Saint Petersburg

Saint Petersburg on the Baltic coast is perhaps best known as the residence of the Russian tsars. It was there they reigned and it was there they were buried. During the Second World War the city was called Leningrad and it was besieged by the Germans between 1941 and 1944. But Saint Petersburg is also a city that is equally strongly associated with the Russian revolution and the founding of the Soviet Union. It was here that Tsar Nikolai II was overthrown in February 1917, and it was here the Bolsheviks carried out a coup in october of that year, laying the foundations for the Soviet Union in 1922.

When the First World War broke out in 1914, Russia belonged to the Entente that fought against the central powers, includning Germany. Russia was rather quickly hit by military defeats, which led to dissatisfaction with the tsarist rule and Tsar Nikolai II. He was forced to abdicate in February 1917 and Russia’s rule was taken over by the nationalist provisional government under the leadership of Alexander Kerensky. This was a turbulent time and Lenin’s Bolsheviks prepared their own coup d’etat (revolution) against the Provisional government. Kerensky and the Provisional government moved into the Winter Palace, which became the seat of government. Previous rooms, belonging to the tsar, were converted into study and conferance rooms. During the tsarist period between 1732 and 1917, the Palace was the official residence of the tsar. On October 25, 1917, the Winter Palace was stormed by the Bolsheviks and overthrew the provisional government. Kerensky managed to escape a certain death and fled to Britain.

The storming of the Winter Palace began with the cruiser Aurora, which in 2011 is located in the Petrogradski district on the river Neva. Aurora was built in 1897 and launched in 1900 and is named after a Roman goddess. Aurora participated in the battle of Tsushima in the Russian-Japanese war between 1904–05. During the First World War she was again put into battle and it is during this war that she placed herself in the history books. In February 1917 when Tsar Nikolai II was overthrown by the Provisional government, the crew mutinied, the captain was killed and his deputy was severely injured. Part of the crew joined the coup-makers, others came to support Lenin and his Bolsheviks. In October of the same year a loose shot was fired from one of Aurora’s guns. This was the starting point for the Bolsheviks to storm the Winter Palace and overthrow the Provisional government which had its seat in the palace. During the Second World War she was moored in Leningrad/Saint Petersburg, her guns were dismantled and moved to land to be deployed in the fighting against the Germans. Aurora was badly damaged during the war but was repaired and in 1957 she became a museum and monument dedicated to the October revolution.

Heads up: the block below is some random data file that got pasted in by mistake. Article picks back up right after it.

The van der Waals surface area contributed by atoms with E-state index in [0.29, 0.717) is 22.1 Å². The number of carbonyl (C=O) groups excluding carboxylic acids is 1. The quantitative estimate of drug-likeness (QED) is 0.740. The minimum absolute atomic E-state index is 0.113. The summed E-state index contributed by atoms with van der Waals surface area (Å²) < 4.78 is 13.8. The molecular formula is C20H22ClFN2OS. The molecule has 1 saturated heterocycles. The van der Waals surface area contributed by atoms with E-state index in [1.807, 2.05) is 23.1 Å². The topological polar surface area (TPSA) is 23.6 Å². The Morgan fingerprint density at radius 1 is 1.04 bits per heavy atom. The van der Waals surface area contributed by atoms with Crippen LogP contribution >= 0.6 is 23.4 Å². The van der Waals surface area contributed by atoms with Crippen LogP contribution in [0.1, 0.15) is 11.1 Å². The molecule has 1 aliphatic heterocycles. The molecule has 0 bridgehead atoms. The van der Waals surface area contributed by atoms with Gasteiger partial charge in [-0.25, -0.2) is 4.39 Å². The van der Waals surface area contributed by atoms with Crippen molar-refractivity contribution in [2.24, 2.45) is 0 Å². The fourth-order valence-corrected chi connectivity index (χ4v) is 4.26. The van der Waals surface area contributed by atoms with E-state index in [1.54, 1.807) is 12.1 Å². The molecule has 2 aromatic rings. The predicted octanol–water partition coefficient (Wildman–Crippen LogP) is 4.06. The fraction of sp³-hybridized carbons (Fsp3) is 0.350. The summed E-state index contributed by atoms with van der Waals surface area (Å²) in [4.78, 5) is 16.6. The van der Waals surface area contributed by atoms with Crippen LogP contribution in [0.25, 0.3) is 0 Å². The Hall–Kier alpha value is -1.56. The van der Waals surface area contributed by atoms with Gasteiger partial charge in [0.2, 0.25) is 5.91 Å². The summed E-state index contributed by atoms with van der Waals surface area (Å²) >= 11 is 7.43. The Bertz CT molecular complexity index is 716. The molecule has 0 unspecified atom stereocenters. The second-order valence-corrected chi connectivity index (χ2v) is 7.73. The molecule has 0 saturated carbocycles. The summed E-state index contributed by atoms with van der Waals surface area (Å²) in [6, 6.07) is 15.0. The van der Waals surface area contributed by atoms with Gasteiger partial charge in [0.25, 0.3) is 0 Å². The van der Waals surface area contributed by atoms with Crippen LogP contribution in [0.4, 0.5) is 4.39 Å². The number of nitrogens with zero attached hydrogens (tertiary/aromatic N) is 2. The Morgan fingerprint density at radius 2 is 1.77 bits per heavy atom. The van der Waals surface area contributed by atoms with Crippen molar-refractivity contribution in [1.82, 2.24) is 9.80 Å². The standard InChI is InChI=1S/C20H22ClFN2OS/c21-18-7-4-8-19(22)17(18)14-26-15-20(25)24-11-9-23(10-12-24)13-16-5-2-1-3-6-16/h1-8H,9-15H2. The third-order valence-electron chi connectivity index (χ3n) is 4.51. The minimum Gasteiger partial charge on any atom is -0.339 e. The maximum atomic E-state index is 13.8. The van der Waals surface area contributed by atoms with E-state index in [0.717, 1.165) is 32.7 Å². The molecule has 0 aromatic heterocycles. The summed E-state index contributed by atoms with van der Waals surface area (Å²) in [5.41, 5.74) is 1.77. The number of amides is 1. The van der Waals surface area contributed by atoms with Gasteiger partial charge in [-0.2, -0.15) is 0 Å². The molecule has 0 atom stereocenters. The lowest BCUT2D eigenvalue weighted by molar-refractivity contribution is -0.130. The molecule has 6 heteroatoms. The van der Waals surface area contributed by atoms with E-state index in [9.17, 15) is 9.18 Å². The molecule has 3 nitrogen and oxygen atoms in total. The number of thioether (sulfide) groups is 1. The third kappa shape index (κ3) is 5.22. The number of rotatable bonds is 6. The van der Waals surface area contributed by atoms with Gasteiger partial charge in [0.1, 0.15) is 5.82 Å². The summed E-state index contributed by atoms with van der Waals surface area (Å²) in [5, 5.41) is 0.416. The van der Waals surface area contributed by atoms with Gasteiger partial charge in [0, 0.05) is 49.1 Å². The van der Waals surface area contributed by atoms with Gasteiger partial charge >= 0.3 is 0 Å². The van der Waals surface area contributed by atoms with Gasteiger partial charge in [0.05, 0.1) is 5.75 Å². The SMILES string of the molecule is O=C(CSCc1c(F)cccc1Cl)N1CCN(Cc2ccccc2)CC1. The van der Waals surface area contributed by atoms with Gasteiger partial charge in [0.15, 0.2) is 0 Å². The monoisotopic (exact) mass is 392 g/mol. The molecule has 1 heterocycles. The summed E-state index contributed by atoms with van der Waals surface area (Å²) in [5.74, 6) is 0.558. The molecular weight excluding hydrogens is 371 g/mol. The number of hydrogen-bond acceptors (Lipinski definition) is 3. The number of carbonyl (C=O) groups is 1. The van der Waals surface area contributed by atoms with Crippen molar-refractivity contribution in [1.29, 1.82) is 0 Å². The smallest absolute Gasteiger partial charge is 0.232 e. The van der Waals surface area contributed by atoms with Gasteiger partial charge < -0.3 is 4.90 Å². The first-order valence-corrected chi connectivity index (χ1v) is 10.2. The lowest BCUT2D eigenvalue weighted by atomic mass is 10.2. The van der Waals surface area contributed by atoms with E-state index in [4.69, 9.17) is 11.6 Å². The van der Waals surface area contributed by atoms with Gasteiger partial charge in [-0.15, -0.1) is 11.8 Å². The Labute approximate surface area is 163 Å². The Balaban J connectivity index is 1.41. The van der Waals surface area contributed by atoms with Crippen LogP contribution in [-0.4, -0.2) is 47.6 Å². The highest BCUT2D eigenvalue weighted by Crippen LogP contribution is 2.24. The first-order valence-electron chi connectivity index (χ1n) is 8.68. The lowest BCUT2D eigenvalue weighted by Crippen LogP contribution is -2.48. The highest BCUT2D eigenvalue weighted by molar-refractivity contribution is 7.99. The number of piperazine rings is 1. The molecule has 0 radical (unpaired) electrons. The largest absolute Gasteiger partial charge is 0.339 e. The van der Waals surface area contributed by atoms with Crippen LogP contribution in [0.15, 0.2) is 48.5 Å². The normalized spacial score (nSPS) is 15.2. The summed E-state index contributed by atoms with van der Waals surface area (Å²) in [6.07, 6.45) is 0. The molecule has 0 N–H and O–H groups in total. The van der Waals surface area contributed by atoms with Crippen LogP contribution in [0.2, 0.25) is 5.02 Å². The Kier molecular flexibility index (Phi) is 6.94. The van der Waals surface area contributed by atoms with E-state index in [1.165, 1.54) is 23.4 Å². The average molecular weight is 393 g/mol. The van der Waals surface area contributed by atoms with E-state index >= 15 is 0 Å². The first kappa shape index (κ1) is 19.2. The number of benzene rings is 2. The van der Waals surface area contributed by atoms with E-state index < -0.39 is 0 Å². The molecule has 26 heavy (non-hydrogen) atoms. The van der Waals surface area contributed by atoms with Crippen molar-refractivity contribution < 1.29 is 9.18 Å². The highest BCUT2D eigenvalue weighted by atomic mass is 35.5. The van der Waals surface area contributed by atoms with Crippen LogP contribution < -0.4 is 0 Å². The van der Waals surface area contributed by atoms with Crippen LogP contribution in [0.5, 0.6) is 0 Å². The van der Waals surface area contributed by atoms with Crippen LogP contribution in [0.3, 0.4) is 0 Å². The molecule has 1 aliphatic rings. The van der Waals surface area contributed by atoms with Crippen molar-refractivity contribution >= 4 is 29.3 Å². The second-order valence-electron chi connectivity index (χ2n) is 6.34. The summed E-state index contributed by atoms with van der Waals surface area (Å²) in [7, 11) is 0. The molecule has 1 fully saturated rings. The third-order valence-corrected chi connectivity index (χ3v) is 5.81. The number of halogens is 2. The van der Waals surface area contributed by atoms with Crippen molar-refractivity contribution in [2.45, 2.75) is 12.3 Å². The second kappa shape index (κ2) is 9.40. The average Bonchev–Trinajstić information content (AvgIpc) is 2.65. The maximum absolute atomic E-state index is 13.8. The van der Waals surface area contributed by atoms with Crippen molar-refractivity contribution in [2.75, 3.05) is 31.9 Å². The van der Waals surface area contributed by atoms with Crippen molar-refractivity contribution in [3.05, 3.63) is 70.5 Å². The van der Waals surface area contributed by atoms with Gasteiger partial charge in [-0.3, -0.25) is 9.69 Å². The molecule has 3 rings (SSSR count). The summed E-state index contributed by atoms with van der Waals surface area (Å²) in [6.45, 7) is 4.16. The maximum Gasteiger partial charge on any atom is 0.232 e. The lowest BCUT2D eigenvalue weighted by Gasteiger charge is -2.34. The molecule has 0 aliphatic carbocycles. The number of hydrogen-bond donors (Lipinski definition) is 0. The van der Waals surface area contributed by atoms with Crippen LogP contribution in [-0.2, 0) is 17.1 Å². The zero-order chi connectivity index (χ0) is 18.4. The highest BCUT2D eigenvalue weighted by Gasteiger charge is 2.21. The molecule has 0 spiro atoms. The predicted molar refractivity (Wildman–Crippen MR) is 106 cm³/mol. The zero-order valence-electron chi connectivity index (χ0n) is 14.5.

When the unrest began in February 1917, Lenin was in exile in Switzerland. In the turbulent times that followed the unrest, Lenin returned to Saint Petersburg on April 17, 1917. Lenin arrived at the Finland station as a hero and began to prepare his own coup d’etat. But there was no time to revolt, but Lenin was forced to hide in various places in and outside Saint Petersburg in order to eventually flee to Finland in August 1917. Lenin secretly returned to St. Petersburg in October 1917 but did not participate in the actual storming of the Winter Palace. During the siege of Leningrad, the station was the only one in use and became an important link in the supplies brought to Leningrad from the Soviet mainland.

Current status: Preserved with museum (2011).

Location: 59°56'25.14"N 30°18'49.87"E (Winter ,alace).

Get there: Metro to Admiralteyskaya.

My comment:

The Winter Palace, or Hermitage, is perhaps Russia’s most famous museum and tourist destination and is recognized by its characteristic mint green facade. It contains some of Russia’s most valuable and significant cultural art treasures. The Winter palace received a strong symbolism under communism, albeit somewhat dimmed in comparison with places where Lenin lived.

Aurora became, and still is, a strong symbol of the October revolution and no revision of this took place after the fall of the Soviet Union in 1991. Aurora’s central location in Saint Petersburg makes her a popular tourist destination and over the years she has been renovated to be preserved as a floating museum.

The Finland station also became a strong symbol of Lenin and the revolution. His return from exile in Switzerland is seen in communist historical circles as a greater event than when he returned from Finland. The locomotive he was travelling with when he returned from Finland in August 1917 is on display at the station. In 1926, a large statue was erected in front of the station.

Saint Petersburg has also changed its name over the years. From its founding in 1703 until 1914, the city was called Saint Petersburg, but in connection with the outbreak of the First World War in 1914 when Russia ended up at war with Germany, the name was changed to the more Russian-emphasized Petrograd. After Lenin’s death in 1924, the city was renamed Leningrad to become Saint Petersburg after the fall of the Soviet Union in 1991. The city was also the capital until 1918, when Lenin moved it to Moscow for security reasons, further away from the center of events and not as exposed to a possible invasion from the west, but also by land via Finland, which was only a few miles away.

Follow up in books: Beevor, Antony: Russia: Revolution and Civil War, 1917—1921 (2022).